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Seidel's Guide to Physical Examination 9th Edition Ball Test BankNURS6501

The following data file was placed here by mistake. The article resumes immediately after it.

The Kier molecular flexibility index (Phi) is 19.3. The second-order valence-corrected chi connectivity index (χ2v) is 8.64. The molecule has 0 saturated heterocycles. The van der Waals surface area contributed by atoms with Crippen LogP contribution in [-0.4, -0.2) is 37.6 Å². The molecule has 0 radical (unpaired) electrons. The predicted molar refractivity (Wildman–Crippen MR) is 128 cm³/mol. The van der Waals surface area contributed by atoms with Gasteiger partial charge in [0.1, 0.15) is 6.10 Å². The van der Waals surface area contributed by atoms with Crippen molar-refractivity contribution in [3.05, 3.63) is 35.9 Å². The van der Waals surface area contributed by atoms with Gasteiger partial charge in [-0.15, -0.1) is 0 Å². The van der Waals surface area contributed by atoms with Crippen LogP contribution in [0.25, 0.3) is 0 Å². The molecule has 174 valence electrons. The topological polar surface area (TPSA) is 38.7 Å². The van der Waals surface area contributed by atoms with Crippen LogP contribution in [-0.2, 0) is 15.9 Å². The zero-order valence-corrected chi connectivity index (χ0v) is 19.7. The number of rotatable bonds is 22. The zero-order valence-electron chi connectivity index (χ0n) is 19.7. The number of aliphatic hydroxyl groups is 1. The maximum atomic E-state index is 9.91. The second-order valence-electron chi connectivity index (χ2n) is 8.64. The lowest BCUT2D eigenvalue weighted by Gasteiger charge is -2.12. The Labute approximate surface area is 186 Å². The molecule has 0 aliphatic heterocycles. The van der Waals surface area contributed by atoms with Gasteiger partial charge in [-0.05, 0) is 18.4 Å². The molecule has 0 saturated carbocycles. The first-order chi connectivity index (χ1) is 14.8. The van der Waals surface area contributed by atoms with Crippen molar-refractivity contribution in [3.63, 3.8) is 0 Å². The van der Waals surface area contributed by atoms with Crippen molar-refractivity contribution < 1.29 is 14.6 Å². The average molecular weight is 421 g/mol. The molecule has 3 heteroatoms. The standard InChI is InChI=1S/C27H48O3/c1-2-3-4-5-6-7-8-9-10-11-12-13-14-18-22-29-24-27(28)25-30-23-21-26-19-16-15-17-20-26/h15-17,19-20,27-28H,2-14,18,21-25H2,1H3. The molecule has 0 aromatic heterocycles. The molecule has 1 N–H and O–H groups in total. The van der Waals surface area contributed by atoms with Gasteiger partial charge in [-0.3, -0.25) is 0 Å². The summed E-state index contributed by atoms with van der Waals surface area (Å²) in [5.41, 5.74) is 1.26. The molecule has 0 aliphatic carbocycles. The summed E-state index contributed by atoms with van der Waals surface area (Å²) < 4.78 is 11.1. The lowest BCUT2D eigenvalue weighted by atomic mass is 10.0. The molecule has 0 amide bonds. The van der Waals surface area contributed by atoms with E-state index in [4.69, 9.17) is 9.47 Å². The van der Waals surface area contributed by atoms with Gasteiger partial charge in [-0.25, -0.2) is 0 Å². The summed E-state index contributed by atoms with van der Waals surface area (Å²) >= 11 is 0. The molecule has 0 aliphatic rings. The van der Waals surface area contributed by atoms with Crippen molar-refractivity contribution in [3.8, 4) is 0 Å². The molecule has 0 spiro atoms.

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Chapter 01: The History and Interviewing Process Ball: Seidel’s Guide to Physical Examination, 9th Edition MULTIPLE CHOICE 1. Which question would be considered a “leading question?” a. “Pleas... e describe any associated symptoms with your headaches?” b. “You don’t get headaches often, do you?” c. “ What activities affect the severity of your headaches?” d. “What times of the day are your headaches the most severe?” e. “What worries you most about your headache?” ANS: B This question would limit the information in the patient’s answer. The other choices allow the patient more discretion about the extent of an answer. TOP: Discipline: Behavioral Science MSC: Organ System: General 2. Which action would best promote accurate translations as well as confidentiality when the caregiver does not speak the patient’s language? a. Ask a person unfamiliar with the patient to translate. b. Have a friend of the patient translate. c. Ask simple leading questions that the patient may understand. d. Use a neighbor as translator. e. Involve the family with the translation. ANS: A When you do not speak the patient’s language, family members or friends may pose a communication barrier and may have issues of confidentiality; a stranger as an interpreter is less biased. TOP: Discipline: Behavioral Science MSC: Organ System: General 3. Periods of silence during the interview can serve important purposes, such as: a. allowing the clinician to catch up on documentation. b. giving you a clue that you should speed up the interview. c. providing time for reflection. d. increasing the length of the visit. e. promoting a calm environment. ANS: C Silence is a useful tool during interviews for the purposes of reflection, summoning of courage, and displaying compassion. It is usually a clue for you to go slower and not to push too hard. TOP: Discipline: Behavioral Science MSC: Organ System: General 4. Which technique is most likely to result in the patient’s understanding of questions? a. Use phrases that are commonly used by other patients in the area. b. Use the patient’s own terms if possible. c. Use language that keeps the patient from being expansive in his or her answer. d. Use proper medical and technical terminology. e. Use the simplest language possible. ANS: B To ensure that your questions have been correctly understood, be clear, and explicit while using the patient’s idiom and level of understanding. TOP: Discipline: Behavioral Science MSC: Organ System: General 5. A patient becomes restless during the history and says, “I don’t have time for all of this conversation. I’ve got to get back to work.” Your most appropriate response would be to: a. stop using open-ended questions and become more direct. b. ask another open-ended question and insist on an answer. c. ask questions about his anger and move closer to him. d. acknowledge his anger and proceed with the history and examination. e. ignore his displeasure and become more assertive about getting answers. ANS: D This is the only answer that resists the tendency for patient manipulation, pursues the information, and confronts the patient’s anger. TOP: Discipline: Behavioral Science MSC: Organ System: General 6. When questioning a patient regarding alcohol intake, she tells you that she is “only a social drinker.” Which initial response is appropriate? a. “I’m glad that you are a responsible drinker.” b. “Many people who are reNallyRalcIohoGlic sBay.tCheyMare social drinkers.” c. “What amount and what kind of alcohol do you drink in a week?” d. “If you only drink socially, you won’t need to worry about always having a designated driver.” e. “Do the other people in your household consume alcohol?” ANS: C This answer clarifies the patient’s own term without asking a leading question or being judgmental. TOP: Discipline: Behavioral Science MSC: Organ System: General 7. A 50-year-old man comes to the primary care clinic. He tells you he is worried because he has had severe chest pains for the past 2 weeks. Which initial history interview question is most appropriate? a. “Can you describe the pain?” b. “The pain doesn’t radiate to your arm, does it?” c. “Have you been treated for anxiety before?” d. “Does your father have heart disease?” e. “Are the pains worse after you eat?” ANS: A Initially, an open-ended question is a more appropriate response. “Can you describe the pain?” is an open-ended question that offers clues to the chief concern. TOP: Discipline: Behavioral Science MSC: Organ System: General 8. Ms. A. states, “My life is just too painful. It isn’t worth it.” She appears depressed. Which one of the following statements is the most appropriate caregiver response? a. “Try to think about the good things in life.” b. “You shouldn’t feel that way; look at all the good things in your life.” c. “You can’t mean what you’re saying.” d. “If you think about it, nothing is worth getting this upset about.” e. “What in life is causing you such pain?” ANS: E Specific yet open-ended questions are best used when the patient has feelings of loss of self-worth and depression. The other responses hurry the patient and offer superficial assurance. TOP: Discipline: Behavioral Science MSC: Organ System: General 9. During an interview, you have the impression that a patient may be considering suicide. Which action is essential? a. Immediately begin proceedings for an involuntary commitment. b. Ask whether the patient has considered self-harm. c. Ask whether the patient would like to visit a psychiatrist. d. Record the impression in the patient’s chart and refer the patient for hospitalization. e. Avoid directly confronting the patient regarding your impression. ANS: B If you think the patient may bNeUcRonSsiIdeNrGinTg BCidOe,Mhe or she probably is. Mentioning it gives permission to talk about it. TOP: Discipline: Behavioral Science MSC: Organ System: General 10. You are collecting a history from an 11-year-old girl. Her mother is sitting next to her in the examination room. When collecting history from older children or adolescents, they should: a. never be interviewed alone because this may alienate the parent. b. be mailed a questionnaire in advance to avoid the need for her to talk. c. be given the opportunity to be interviewed without the parent at some point. d. be allowed to direct the flow of the interview. e. be ignored while you address all questions to the parent. ANS: C An older child should be given the opportunity to give information directly. This enhances the probability that the child will follow your advice. TOP: Discipline: Behavioral Science MSC: Organ System: General 11. When communicating with older children and teenagers, you should be sensitive to their: a. parent’s needs. b. natural urge to communicate. c. need for verbal instructions. d. typical reluctance to talk. e. desire for adult companionship. ANS: D Adolescents are usually reluctant to talk; therefore, the provider should clearly communicate a respect for their confidentiality. TOP: Discipline: Behavioral Science MSC: Organ System: General 12. When you suspect that your 81-year-old patient has short-term memory loss because he cannot remember what he had for breakfast, you should: a. order a neurology consult. b. stop all of his medications. c. continue to press the patient for appropriate answers. d. validate the concern with his family or caregivers. e. dismiss the finding as a normal age-related change. ANS: D When older adults experience memory loss for recent events, consult other family members to clarify discrepancies or to fill in the gaps. TOP: Discipline: Behavioral Science MSC: Organ System: General 13. To what extent should the patient with a physical disability or emotional disorder be involved in providing health history information to the health professional? a. All information should be obtained from family members. b. All information should be collected from past records while the patient is in another room. c. The patient should be invNolveRd oInlyGwheBn.yCou sMense that he or she may feel ignored. d. The patient should be fully involved to the limit of his or her ability. e. The patient should be present during information collection but should not be addressed directly. ANS: D Patients with disabilities may not give an effective history, but they must be respected, and the history must be obtained from them to the greatest extent possible. Family members may help provide a more complete history but not at the exclusion of the patient. TOP: Discipline: Behavioral Science MSC: Organ System: General 14. When taking a history, you should: a. ask patients to give you any information they can recall about their health. b. start the interview with the patient’s family history. c. use a chronologic and sequential framework. d. use a holistic and eclectic structure. e. start the interview with the social history. ANS: C To give structure to the present problem or chief concern, the provider should proceed in a chronologic and sequential framework. Asking patients to give you any information they can recall about their health and using a holistic and eclectic structure do not provide for structure. Starting the interview with the patient’s family history and with the social history are incorrect because gathering data about the chief concern is the initial step. TOP: Discipline: Behavioral Science MSC: Organ System: General 15. When questioning the patient regarding his or her sexual history, which question should be asked initially? a. “Do you have any particular sexual likes or dislikes?” b. “Do you have any worries or concerns regarding your sex life?” c. “How often do you have intercourse and with whom?” d. “Do you have any reason to think you may have been exposed to a sexually transmitted infection?” e. “What sexually transmitted diseases have you had in the past?” ANS: B When approaching questioning about a sensitive area, it is recommended that the provider first ask open-ended questions that explore the patient’s feelings about the issue. TOP: Discipline: Behavioral Science MSC: Organ System: General 16. Direct questioning about intimate partner violence in the home should be: a. a routine component of history taking with female patients. b. avoided for fear of offending the woman’s partner. c. conducted only in cases in which there is a history of abuse. d. used only when the patienNtUisRoSbvIioNuGslTy BCgOvMictimized. e. used only when bruises are found on physical examination. ANS: A The presence of intimate partner violence should be routinely queried, and the questioning should be direct for all female patients. TOP: Discipline: Behavioral Science MSC: Organ System: General 17. Mrs. G. reports an increase in her alcohol intake over the past 5 years. To screen her for problem drinking, you would use the: a. Miller Analogies Test. b. PACE Assessment Instrument. c. CAGE questionnaire. d. Glasgow Coma Scale. e. HITS questionnaire. ANS: C The CAGE questionnaire is a model for approaching a discussion of the use of alcohol. TOP: Discipline: Behavioral Science MSC: Organ System: General 18. When you enter the examination room of a 3-year-old girl, you find her sitting on her father’s lap. She turns away from you when you greet her. Initially, your best response is to: a. screen the child for sexual abuse. b. ask the child to be seated on the examination table so you can talk to her father. c. explain to the child that you will not hurt her and that she will have to trust you. d. ask the father to persuade the child to cooperate with you. e. leave the child sitting in the father’s lap while you talk to the father. ANS: E Interaction with children must be modified according to age and in a manner that promotes trust. TOP: Discipline: Behavioral Science MSC: Organ System: General 19. Tom is a 16-year-old young man with diabetes who does not follow his diet. He enjoys his dirt bike and seems unconcerned about any consequences of his activities. Which factor is typical of adolescence and pertinent to Tom’s health? a. Attachment to parents b. Tendency to give too much information c. Low peer support needs d. Propensity for risk taking e. High self-esteem ANS: D Adolescents tend to experiment with risky behaviors that lead to a high incidence of morbidity and mortality. Adolescents may be reluctant to provide information. TOP: Discipline: Behavioral Science MSC: Organ System: General 20. Pain is difficult to assess in older adults because: a. their histories are usuallyNunrReliaIble.G B.C M b. sharp pain may be felt as a dull ache. c. they tend to exaggerate symptoms. d. their language skills decline. e. drugs act more rapidly with age. ANS: B Pain is often an unreliable symptom in older adults because they lose pain perception and experience pain in a different manner from those in other age groups. TOP: Discipline: Behavioral Science MSC: Organ System: General 21. A survey of mobility and activities of daily living (ADL) is part of a(n): a. ethnic assessment. b. functional assessment. c. genetic examination. d. social history. e. sexual history. ANS: B A functional assessment is an assessment of a patient’s mobility, upper extremity movement, household management, activities of daily living, and instrumental activities of daily living. TOP: Discipline: Behavioral Science MSC: Organ System: General 22. Constitutional symptoms in the ROS refer to: a. height, visual acuity, and body mass index. b. fever, chills, fatigue, and malaise. c. hearing loss, tinnitus, and diplopia. d. rashes, skin turgor, and temperature. e. joint stiffness, redness, and swelling. ANS: B General constitutional symptoms refer to fever, chills, malaise, fatigability, night sweats, sleep patterns, and weight (average, preferred, present, change). TOP: Discipline: Behavioral Science MSC: Organ System: General 23. J.M. has been seen in your clinic for 5 years. She presents today with signs and symptoms of acute sinusitis. The type of history that is warranted is a(n) history. a. complete b. inventory c. problem or focused d. interim e. family ANS: C If the patient is well known or if you have been seeing the patient for the same problem over time, a focused history is appropriate. TOP: Discipline: Behavioral Science MSC: Organ System: General 24. A pedigree diagram is draftedNfoRr theIpuGrposBe.oCf obMtaining: a. sexual orientation and history. b. growth and developmental status. c. genetic and familial health problems. d. ethnic and cultural backgrounds. e. the past medical history. ANS: C Drafting a pedigree diagram, or genogram, is a method to determine consanguinity of health problems. TOP: Discipline: Behavioral Science MSC: Organ System: General Chapter 02: Cultural Competency Ball: Seidel’s Guide to Physical Examination, 9th Edition MULTIPLE CHOICE 1. Which statement is true regarding the relationship of physical characteristics and culture? a. Physical characteristics should be used to identify members of cultural groups. b. There is a difference between distinguishing cultural characteristics and distinguishing physical characteristics. c. To be a member of a specific culture, an individual must have certain identifiable physical characteristics. d. Gender and race are the two essential physical characteristics used to identify cultural groups. e. Whereas all cultural traits can be viewed as static, physical traits are dynamic. ANS: B Physical characteristics do not symbolize cultural groups; there is a difference between the two, and they are considered separately. Cultures are dynamic in their evolution. TOP: Discipline: Behavioral Science MSC: Organ System: General 2. A fixed image of any group that rejects its potential for originality or individuality is known as a(n): a. acculturation. b. norm. c. stereotype. d. ethnos. e. custom. ANS: C This definition describes a stereotype. A norm, on the other hand, is a standard of allowable behavior within a group, ethnos implies the same race or nationality, and acculturation is a process of adopting another culture’s behaviors. A custom refers to a habitual activity of a group in a given situation. TOP: Discipline: Behavioral Science MSC: Organ System: General 3. Your new patient is a 40-year-old Middle Eastern man with a complaint of new abdominal pain. You are concerned about violating a cultural prohibition when you prepare to do his rectal examination. The best tactic would be to: a. do the examination because it is a necessary part of the physical examination. b. ask a colleague from the same geographic area if this examination is acceptable. c. inform the patient of the reason for the examination and ask if it is acceptable to him. d. refer the patient to a provider more knowledgeable about cultural differences. e. forego the examination for fear of violating cultural norms. ANS: C Asking, if you are not sure, is far better than making a damaging mistake. You would not be doing your job as a professional if you deferred the examination without a reason. It is not necessary to refer a skill you are capable of performing. TOP: Discipline: Behavioral Science MSC: Organ System: General 4. Which statement is true regarding impoverished people? a. In the United States, socioeconomic status does not influence the delivery of health care. b. The morbidity and mortality rates of impoverished people are greater than those of the middle class. c. The morbidity and mortality rates of impoverished people are less than those of the middle class. d. No reliable statistics exist regarding the relationship of poverty to morbidity and mortality. e. The morbidity and mortality rates of impoverished people are similar to those of the middle class. ANS: B Poorly educated people and people in poverty die at higher rates than those who are advantaged; the same is true for morbidity. TOP: Discipline: Behavioral Science MSC: Organ System: General 5. In terms of cultural communication differences, Americans are more likely to than other groups of patients. a. emphasize attitudes and feelings b. maintain eye contact c. come quickly to the point d. use silence comfortably e. speak more softly than other cultures ANS: C In the United States, individuals are very direct in conversation and come to the point quickly. They also tend to talk more loudly and to worry less about being overheard. TOP: Discipline: Behavioral Science MSC: Organ System: General 6. Which question has the most potential for exploring a patient’s cultural beliefs related to a health problem? a. “How often do you have a medical examination?” b. “What are your age, race, and educational level?” c. “What types of symptoms have you been having?” d. “Why do you think you are having these symptoms?” e. “Do you take herbal remedies?” ANS: D This open-ended question avoids stereotyping, is sensitive and respectful toward the individual, and allows for cultural data to be exchanged. TOP: Discipline: Behavioral Science MSC: Organ System: General 7. A person’s definition of illness is likely to be most influenced by: a. race. b. ritual. c. enculturation. d. age group. e. socioeconomic class. ANS: C The definition of “ill” is determined in large part by the individualand the process whereby an individual assumes the traits and behaviors of a given culture. TOP: Discipline: Behavioral Science MSC: Organ System: General 8. An aspect of traditional Western medicine that may be troublesome to many Hispanics, Native Americans, Asians, and Arabs is Western medicine’s attempt to: a. use a holistic approach that views a particular medical problem as part of a bigger picture. b. determine a specific cause for every problem in a precise way. c. establish harmony between a person and the entire cosmos. d. use herbal remedies and rituals. e. promote balance in an individual’s life. ANS: B A more scientific approach to healthcare problem solving, in which a cause can be determined for every problem in a precise way, is a Western approach. Hispanics, Native Americans, Asians, and Arabs embrace a more “holistic” approach. TOP: Discipline: Behavioral SNciUenRceSINGMTSBC.: COrOgaMn System: General 9. A naturalistic or holistic approach to health care often assumes: a. that hot conditions require treatment with a hot remedy. b. a reductionist view that looks to a very narrow cause and effect. c. there are external factors that must be kept in balance. d. that there are hot and cold conditions but not hot and cold remedies. e. that hot and cold conditions are the same among different cultures. ANS: C A naturalistic or holistic approach often assumes that there are external factors—some good, some bad—that must be kept in balance if we are to remain well. TOP: Discipline: Behavioral Science MSC: Organ System: General 10. Which maternal factor is most predictive of whether an infant will receive inoculations? a. The mother has family support. b. The mother is divorced. c. The mother breast-feeds. d. The mother uses drugs. e. The mother received prenatal care. ANS: E Mothers who take advantage of appropriate prenatal care generally take advantage of other infant care practices as well. TOP: Discipline: Behavioral Science MSC: Organ System: General 11. Knowledge of the culture(s) of the patient should be used to: a. form a standard practice procedure for that culture. b. draw conclusions regarding individual patient needs. c. form stereotypical categories. d. help make the interview questions more pertinent. e. form a sense of the patient based on prior knowledge. ANS: D The purpose of understanding the patient’s culture(s) is to help the provider construct pertinent questioning and avoid stereotyping. TOP: Discipline: Behavioral Science MSC: Organ System: General 12. The attitudes of the healthcare professional are largely: a. acculturated and cannot be changed. b. uninfluenced by patient behavior. c. difficult for the patient to sense. d. culturally derived. e. irrelevant to the success of relationships with the patient. ANS: D The attitude of a healthcare provider is foundationally derived from his or her own culture but cannot cause stereotypical judgments to be made; understanding this is relevant to the success of patient relationships. Attitudes of the healthcare professional are easily detected by others, and they influence patient beNhaUvRioSr. INGTB.COM TOP: Discipline: Behavioral Science MSC: Organ System: General [Show More]